If I were an orthodox Bourbakist, I would say the polytopes per se are of no interest, but I'm not. The geometric enumerative combinatorics of the faces of the permuto/permutahedra and the associahedra respectively reflect the algebra of multiplicative and compositional inversion of formal power series, and I find that alone fascinating.

But, how useful are the geometric realizations of the combinatorics of these relations?

First consider the algebraic equation of a circle and the geometric rep. Through which rep. is it easier to discern the possible number of intersections of two circles of different radii, not given their locations in a plane?

Now consider two particles traveling on two circles, one on each. The geometry of the intersections tells us a lot about the possible trajectories of collisions of the particles and would guide us in developing a program to calculate and depict them.

Ramp up your knowledge of algebra, analysis, geometry, and physics, and now you are prepared to understand "Combinatorics and Topology of Kawai–Lewellen–Tye Relations" by Sebastian Mizera. The abstract:

*We revisit the relations between open and closed string scattering amplitudes discovered by Kawai, Lewellen, and Tye (KLT). We show that they emerge from the underlying algebro-topological identities known as the twisted period relations. In order to do so, we formulate tree-level string theory amplitudes in the language of twisted de Rham theory. There, open string amplitudes are understood as pairings between twisted cycles and cocycles. Similarly, closed string amplitudes are given as a pairing between two twisted cocycles. Finally, objects relating the two types of string amplitudes are the $\alpha_0$-corrected
bi-adjoint scalar amplitudes recently defined by the author 1. We show that they naturally arise as intersection numbers of twisted cycles. In this work we focus on the combinatorial and topological description of twisted cycles relevant for string theory amplitudes. In this setting, each twisted cycle is a polytope, known in combinatorics as the ***associahedron**, together with an additional structure encoding monodromy properties of string integrals. In fact, this additional structure is given by higher-dimensional generalizations of the Pochhammer contour. An open string amplitude is then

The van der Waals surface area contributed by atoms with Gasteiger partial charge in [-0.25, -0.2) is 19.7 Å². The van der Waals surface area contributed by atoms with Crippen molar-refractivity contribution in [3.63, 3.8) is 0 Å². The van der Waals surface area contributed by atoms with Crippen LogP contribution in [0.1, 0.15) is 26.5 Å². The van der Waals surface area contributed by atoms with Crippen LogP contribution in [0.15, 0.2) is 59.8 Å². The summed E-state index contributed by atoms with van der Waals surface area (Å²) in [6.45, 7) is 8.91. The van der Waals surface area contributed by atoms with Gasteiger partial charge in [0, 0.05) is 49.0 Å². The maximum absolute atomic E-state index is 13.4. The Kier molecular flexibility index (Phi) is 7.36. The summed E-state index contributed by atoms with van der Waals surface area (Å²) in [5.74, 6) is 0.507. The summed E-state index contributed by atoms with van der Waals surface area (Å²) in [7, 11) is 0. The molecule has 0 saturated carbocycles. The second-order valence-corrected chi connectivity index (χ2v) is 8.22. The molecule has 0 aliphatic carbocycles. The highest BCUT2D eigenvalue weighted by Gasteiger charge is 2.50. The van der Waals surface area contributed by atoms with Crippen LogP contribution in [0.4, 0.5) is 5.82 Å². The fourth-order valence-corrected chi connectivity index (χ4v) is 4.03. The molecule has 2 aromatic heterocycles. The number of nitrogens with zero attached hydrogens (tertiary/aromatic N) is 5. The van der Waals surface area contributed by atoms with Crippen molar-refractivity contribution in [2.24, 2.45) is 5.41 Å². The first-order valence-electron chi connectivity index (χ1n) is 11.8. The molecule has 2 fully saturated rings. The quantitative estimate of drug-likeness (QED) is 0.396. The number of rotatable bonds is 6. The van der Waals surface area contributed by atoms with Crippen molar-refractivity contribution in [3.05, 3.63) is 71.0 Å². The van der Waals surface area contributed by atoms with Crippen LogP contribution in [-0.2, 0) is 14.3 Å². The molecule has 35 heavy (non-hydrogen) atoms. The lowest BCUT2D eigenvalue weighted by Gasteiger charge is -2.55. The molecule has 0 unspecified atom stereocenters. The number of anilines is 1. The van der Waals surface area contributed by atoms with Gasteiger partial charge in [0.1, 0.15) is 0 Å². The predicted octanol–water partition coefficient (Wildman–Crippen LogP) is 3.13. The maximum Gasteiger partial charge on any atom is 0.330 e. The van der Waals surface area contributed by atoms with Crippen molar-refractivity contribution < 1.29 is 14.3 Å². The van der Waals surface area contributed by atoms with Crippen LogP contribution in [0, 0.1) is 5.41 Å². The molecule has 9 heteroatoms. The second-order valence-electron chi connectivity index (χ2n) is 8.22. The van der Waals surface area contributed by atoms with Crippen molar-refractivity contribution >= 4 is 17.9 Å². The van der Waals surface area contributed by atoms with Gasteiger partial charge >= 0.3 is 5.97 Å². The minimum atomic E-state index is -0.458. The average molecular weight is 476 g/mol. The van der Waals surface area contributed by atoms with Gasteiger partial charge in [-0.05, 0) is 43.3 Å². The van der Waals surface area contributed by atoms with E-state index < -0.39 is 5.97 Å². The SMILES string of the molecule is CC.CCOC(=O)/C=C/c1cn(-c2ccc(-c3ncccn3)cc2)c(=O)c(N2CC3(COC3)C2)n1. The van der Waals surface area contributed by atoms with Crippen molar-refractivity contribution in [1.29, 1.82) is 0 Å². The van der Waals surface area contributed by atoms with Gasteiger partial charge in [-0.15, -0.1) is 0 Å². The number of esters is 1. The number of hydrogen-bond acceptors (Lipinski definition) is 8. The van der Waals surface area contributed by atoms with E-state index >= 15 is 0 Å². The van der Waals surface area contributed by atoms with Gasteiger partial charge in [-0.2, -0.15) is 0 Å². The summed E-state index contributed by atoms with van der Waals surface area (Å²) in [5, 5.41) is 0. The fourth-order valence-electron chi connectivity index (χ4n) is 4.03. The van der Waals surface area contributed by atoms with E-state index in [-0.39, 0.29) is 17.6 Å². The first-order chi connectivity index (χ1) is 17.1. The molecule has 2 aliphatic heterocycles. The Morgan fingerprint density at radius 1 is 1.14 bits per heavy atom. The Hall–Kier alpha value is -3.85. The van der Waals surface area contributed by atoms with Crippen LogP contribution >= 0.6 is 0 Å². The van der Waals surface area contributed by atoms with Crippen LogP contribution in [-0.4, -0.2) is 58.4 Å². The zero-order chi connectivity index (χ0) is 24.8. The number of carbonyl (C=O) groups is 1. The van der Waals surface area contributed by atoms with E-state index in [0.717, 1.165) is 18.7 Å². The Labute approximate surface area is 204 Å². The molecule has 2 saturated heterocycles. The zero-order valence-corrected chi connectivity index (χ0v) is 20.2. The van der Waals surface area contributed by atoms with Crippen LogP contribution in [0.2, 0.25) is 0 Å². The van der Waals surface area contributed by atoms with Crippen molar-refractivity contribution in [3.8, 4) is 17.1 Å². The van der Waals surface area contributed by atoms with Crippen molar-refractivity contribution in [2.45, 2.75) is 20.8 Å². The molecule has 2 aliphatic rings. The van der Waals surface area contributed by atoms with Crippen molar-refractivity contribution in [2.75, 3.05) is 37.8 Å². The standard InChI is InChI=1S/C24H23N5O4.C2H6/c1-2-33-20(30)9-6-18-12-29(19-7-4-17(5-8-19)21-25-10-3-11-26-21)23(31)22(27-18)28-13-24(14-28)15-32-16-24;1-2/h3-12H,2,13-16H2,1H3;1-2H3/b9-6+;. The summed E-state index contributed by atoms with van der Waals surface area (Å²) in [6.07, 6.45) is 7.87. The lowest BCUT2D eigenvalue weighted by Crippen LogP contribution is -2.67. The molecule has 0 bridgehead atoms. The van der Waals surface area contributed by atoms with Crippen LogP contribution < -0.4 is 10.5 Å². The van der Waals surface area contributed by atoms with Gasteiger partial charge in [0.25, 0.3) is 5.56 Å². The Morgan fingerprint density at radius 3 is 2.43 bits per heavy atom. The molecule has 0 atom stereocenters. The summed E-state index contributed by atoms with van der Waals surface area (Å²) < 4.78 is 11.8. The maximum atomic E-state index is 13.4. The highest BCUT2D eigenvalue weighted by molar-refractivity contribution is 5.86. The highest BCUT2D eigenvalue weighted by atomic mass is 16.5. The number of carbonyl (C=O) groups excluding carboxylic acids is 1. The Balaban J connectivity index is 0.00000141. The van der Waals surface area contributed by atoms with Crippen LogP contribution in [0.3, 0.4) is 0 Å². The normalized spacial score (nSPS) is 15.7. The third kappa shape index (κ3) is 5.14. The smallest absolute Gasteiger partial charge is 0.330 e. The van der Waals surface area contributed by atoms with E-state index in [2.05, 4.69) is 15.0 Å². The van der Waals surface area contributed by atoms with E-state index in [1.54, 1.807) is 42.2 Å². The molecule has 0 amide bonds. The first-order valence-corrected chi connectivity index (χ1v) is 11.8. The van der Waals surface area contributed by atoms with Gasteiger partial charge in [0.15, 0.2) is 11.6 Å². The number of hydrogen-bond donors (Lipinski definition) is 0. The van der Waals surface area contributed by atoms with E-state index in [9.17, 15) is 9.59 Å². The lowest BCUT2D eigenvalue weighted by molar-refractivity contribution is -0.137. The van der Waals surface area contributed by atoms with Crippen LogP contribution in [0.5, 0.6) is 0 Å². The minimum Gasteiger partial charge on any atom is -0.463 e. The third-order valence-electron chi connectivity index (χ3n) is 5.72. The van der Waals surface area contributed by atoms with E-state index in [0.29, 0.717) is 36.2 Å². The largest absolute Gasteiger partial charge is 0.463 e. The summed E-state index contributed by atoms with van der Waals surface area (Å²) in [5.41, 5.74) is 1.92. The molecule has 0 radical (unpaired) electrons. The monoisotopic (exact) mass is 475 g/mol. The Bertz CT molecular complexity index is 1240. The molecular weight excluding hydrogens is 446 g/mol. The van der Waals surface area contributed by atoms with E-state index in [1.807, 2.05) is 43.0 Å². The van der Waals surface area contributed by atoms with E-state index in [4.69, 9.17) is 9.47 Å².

computed as an integral of a logarithmic form over an **associahedron**. We show that the inverse of the KLT kernel can be calculated from the knowledge of how pairs of **associahedra** intersect one another in the moduli space. In the field theory limit, contributions from these intersections localize to vertices of the **associahedra**, giving rise to the bi-adjoint scalar partial amplitudes.

(For more on associahedra and scattering amplitudes in quantum physics, just google the terms. See also this MO-Q and the attendant comments and links.)

Conceivably, the permutohedra might prove useful since they can be deformed into associahedra. Analogously, conic sections other than the circle are important in understanding gravity and collisions of asteroids with planets as well as SL2 transformations. Good to have diverse reps shedding different light on mathematical and physical relations, in general.

For connections to extremal properties, see the Aquiar and Ardila ref in https://oeis.org/A133314 for permutahedra (also for multiplicative inversion of power series, surjective mappings, the inversion of modified Pascal matrices and other matrices derived from infinitesimal generators, lattice paths, the formalism of Appell polynomials related to Weyl algebras, quantum field theory) and https://oeis.org/A133437 for the associahedra (compositional inversion, quantum physics, lattice paths, and a slew of connections to other diverse geometric / combinatorial structures).